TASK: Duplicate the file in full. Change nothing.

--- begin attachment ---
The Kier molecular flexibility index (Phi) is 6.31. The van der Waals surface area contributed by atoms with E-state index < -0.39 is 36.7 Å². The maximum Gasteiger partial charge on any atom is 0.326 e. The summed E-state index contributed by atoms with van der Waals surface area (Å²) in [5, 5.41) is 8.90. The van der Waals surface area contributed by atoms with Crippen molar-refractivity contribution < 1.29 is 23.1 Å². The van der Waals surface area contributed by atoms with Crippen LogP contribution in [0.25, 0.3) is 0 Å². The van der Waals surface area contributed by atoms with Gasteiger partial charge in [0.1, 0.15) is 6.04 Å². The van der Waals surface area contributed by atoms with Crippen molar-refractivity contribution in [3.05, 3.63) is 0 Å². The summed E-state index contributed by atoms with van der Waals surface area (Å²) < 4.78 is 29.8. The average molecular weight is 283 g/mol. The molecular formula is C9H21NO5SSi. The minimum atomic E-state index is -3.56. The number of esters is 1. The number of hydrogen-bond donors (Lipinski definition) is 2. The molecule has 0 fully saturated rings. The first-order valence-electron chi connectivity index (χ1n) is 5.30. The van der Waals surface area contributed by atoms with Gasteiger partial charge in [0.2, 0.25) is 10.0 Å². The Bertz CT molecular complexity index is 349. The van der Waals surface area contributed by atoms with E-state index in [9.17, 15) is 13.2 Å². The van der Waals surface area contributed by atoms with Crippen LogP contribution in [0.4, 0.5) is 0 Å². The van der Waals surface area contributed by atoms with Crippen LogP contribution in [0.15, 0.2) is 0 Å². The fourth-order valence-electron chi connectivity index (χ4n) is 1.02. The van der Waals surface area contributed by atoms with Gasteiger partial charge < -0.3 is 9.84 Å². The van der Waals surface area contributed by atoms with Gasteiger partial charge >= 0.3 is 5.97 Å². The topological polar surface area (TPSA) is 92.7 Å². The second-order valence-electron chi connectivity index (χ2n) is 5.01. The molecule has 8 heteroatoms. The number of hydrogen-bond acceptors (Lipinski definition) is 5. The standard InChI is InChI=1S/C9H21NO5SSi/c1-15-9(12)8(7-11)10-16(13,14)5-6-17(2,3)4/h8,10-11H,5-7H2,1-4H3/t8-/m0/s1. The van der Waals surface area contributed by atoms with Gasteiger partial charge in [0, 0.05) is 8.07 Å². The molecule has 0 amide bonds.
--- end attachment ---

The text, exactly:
The Kier molecular flexibility index (Phi) is 6.31. The van der Waals surface area contributed by atoms with E-state index < -0.39 is 36.7 Å². The maximum Gasteiger partial charge on any atom is 0.326 e. The summed E-state index contributed by atoms with van der Waals surface area (Å²) in [5, 5.41) is 8.90. The van der Waals surface area contributed by atoms with Crippen molar-refractivity contribution < 1.29 is 23.1 Å². The van der Waals surface area contributed by atoms with Crippen LogP contribution in [0.25, 0.3) is 0 Å². The van der Waals surface area contributed by atoms with Gasteiger partial charge in [0.1, 0.15) is 6.04 Å². The van der Waals surface area contributed by atoms with Crippen molar-refractivity contribution in [3.05, 3.63) is 0 Å². The summed E-state index contributed by atoms with van der Waals surface area (Å²) < 4.78 is 29.8. The average molecular weight is 283 g/mol. The molecular formula is C9H21NO5SSi. The minimum atomic E-state index is -3.56. The number of esters is 1. The number of hydrogen-bond donors (Lipinski definition) is 2. The molecule has 0 fully saturated rings. The first-order valence-electron chi connectivity index (χ1n) is 5.30. The van der Waals surface area contributed by atoms with Gasteiger partial charge in [0.2, 0.25) is 10.0 Å². The Bertz CT molecular complexity index is 349. The van der Waals surface area contributed by atoms with E-state index in [9.17, 15) is 13.2 Å². The van der Waals surface area contributed by atoms with Crippen LogP contribution in [0.4, 0.5) is 0 Å². The van der Waals surface area contributed by atoms with Crippen LogP contribution in [0.15, 0.2) is 0 Å². The fourth-order valence-electron chi connectivity index (χ4n) is 1.02. The van der Waals surface area contributed by atoms with Gasteiger partial charge < -0.3 is 9.84 Å². The van der Waals surface area contributed by atoms with Gasteiger partial charge >= 0.3 is 5.97 Å². The topological polar surface area (TPSA) is 92.7 Å². The second-order valence-electron chi connectivity index (χ2n) is 5.01. The molecule has 8 heteroatoms. The number of hydrogen-bond acceptors (Lipinski definition) is 5. The standard InChI is InChI=1S/C9H21NO5SSi/c1-15-9(12)8(7-11)10-16(13,14)5-6-17(2,3)4/h8,10-11H,5-7H2,1-4H3/t8-/m0/s1. The van der Waals surface area contributed by atoms with Gasteiger partial charge in [0, 0.05) is 8.07 Å². The molecule has 0 amide bonds.